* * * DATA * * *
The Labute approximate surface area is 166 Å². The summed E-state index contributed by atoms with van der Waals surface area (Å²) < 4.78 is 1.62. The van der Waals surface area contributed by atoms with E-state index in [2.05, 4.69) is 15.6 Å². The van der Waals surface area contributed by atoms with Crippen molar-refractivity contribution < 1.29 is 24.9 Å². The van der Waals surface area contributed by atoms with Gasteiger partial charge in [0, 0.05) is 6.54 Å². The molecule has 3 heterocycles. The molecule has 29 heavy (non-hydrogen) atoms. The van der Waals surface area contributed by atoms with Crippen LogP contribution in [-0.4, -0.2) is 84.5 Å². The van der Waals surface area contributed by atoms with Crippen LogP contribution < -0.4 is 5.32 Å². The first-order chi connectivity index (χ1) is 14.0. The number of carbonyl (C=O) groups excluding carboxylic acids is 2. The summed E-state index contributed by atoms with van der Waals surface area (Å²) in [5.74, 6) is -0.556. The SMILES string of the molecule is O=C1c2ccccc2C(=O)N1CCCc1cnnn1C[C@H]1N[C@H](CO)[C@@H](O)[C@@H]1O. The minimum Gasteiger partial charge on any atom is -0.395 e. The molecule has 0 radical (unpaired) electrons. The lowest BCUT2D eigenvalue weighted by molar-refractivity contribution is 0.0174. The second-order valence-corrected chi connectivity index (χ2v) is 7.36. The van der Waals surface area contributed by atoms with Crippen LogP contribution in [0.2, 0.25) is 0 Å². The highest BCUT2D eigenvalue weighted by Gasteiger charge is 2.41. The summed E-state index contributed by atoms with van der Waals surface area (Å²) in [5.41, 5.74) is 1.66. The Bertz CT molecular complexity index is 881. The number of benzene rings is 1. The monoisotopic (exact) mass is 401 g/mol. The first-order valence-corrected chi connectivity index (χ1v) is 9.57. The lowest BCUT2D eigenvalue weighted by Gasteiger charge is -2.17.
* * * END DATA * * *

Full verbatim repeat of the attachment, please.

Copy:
The Labute approximate surface area is 166 Å². The summed E-state index contributed by atoms with van der Waals surface area (Å²) < 4.78 is 1.62. The van der Waals surface area contributed by atoms with E-state index in [2.05, 4.69) is 15.6 Å². The van der Waals surface area contributed by atoms with Crippen molar-refractivity contribution < 1.29 is 24.9 Å². The van der Waals surface area contributed by atoms with Gasteiger partial charge in [0, 0.05) is 6.54 Å². The molecule has 3 heterocycles. The molecule has 29 heavy (non-hydrogen) atoms. The van der Waals surface area contributed by atoms with Crippen LogP contribution in [-0.4, -0.2) is 84.5 Å². The van der Waals surface area contributed by atoms with Crippen LogP contribution < -0.4 is 5.32 Å². The first-order chi connectivity index (χ1) is 14.0. The number of carbonyl (C=O) groups excluding carboxylic acids is 2. The summed E-state index contributed by atoms with van der Waals surface area (Å²) in [5.74, 6) is -0.556. The SMILES string of the molecule is O=C1c2ccccc2C(=O)N1CCCc1cnnn1C[C@H]1N[C@H](CO)[C@@H](O)[C@@H]1O. The minimum Gasteiger partial charge on any atom is -0.395 e. The molecule has 0 radical (unpaired) electrons. The lowest BCUT2D eigenvalue weighted by molar-refractivity contribution is 0.0174. The second-order valence-corrected chi connectivity index (χ2v) is 7.36. The van der Waals surface area contributed by atoms with Crippen LogP contribution in [0.2, 0.25) is 0 Å². The highest BCUT2D eigenvalue weighted by Gasteiger charge is 2.41. The summed E-state index contributed by atoms with van der Waals surface area (Å²) in [5.41, 5.74) is 1.66. The Bertz CT molecular complexity index is 881. The number of benzene rings is 1. The monoisotopic (exact) mass is 401 g/mol. The first-order valence-corrected chi connectivity index (χ1v) is 9.57. The lowest BCUT2D eigenvalue weighted by Gasteiger charge is -2.17.